If it does indeed happen, if he does really get traded, it will be hard to see Roy Halladay go. Very hard.
As Jays fans, we've been treated to watching the best pitcher in baseball the last five years, and our admiration for him - his demeanor, his work ethic and talent - is considerable.
But ultimately, moving him is necessary.
If you want to watch one great start every fifth day, keeping Halladay makes sense. If your goal is to play more than 162 games a year (Hello Playoffs, you may not remember us but we're the Toronto Blue Jays!), trading 'Doc' for multiple prospects is the only way to make it happen.
If the Jays could get Manny Parra and prospects Alcides Escobar (SS) and Matt Gamel (3B) from the Brewers (or a similar-type package from someone else) in exchange for Halladay (cnnsi.com writer Jon Heyman speculates)...that would be awesome. It might even save J.P. Riccardi his job. Seriously. An infield of Aaron Hill, Escobar, Gamel and possibly Adam Lind (after next year when Overbay's contract runs out, or sooner if Overybay is also traded) would be very promising and just as importantly, under contract control the next few years. That means cheap.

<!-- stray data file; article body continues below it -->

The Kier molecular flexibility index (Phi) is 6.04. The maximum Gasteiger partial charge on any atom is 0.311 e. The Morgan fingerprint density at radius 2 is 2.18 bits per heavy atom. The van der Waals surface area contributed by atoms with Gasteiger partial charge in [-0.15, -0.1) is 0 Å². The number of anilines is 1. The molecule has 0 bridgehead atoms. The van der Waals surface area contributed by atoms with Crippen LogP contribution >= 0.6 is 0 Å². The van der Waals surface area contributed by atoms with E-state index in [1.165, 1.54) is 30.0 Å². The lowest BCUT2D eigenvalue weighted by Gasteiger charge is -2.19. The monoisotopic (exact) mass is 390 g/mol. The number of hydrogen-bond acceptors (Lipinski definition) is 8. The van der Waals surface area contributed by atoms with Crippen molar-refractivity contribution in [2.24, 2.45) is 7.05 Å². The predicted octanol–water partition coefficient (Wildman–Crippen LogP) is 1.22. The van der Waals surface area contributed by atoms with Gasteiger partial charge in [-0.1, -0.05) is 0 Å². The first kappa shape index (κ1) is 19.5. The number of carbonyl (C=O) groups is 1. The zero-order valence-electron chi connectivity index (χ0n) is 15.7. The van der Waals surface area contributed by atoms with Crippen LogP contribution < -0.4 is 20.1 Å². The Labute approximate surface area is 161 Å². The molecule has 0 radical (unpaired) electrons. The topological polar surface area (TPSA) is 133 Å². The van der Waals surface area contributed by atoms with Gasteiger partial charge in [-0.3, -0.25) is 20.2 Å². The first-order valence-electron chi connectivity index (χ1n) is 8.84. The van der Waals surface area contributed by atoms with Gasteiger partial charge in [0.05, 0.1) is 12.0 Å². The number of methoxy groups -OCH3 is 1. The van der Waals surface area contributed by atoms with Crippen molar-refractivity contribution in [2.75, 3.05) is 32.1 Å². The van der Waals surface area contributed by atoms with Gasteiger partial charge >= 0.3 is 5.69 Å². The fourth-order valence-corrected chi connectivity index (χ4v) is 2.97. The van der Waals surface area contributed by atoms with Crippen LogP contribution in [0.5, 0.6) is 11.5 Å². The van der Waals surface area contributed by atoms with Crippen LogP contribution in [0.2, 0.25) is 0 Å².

A rotation featuring any five of Ricky Romero, Sean Marcum, Dustin McGowan, Jesse Litsch, Brett Cecil, Scott Richmond and Manny Parra (again all are under team contract control) would offer depth to protect against injury, and on paper appears very solid overall.
Obviously Vernon Wells and Alex Rios, because of their contracts, are going to be in Toronto for the foreseeable future (2014 if you're actually counting, but I wouldn't recommend it) and have to factor into any equation, but it's not like they aren't talented players. Both still have the potential and ability to bounce back, to perform like they did prior to receiving a combined $196 million. No really, they do. It could happen.
Even with the Pop-Up artist (Wells) and the Strike-out artist (Rios) eating up over $30 million a year going forward, the group discussed above along with Travis Snider completing the outfield, makes the Toronto roster look a lot like the Tampa Bay team that began developing a couple years ago.
And that is a good thing. A very good thing. The Rays have shown fellow A.L. East fodder (hello Baltimore and Toronto) how to compete with the Yankees and Red Sox, and guess what? It's not by trying to spend with them! After years of wasting money on free agents in hopeless efforts to keep up with their free-spending big brothers, throwing away millions on players who were never going to be the difference between making or missing the playoffs, Tampa finally tried something different. Of course all the top-end draft picks helped them, but still, they proved the way to sneak past the Yanks and Sox and into the playoffs isn't by spending. It's by developing. Push through as many high-end prospects and break them all in at the same time. Let them build and grow together, experience the ups and downs of Major League baseball, and then cross your fingers it works out.
Oh, and maybe hire a new-age goofy-looking but strategically sound manager to run the team. Just a hunch.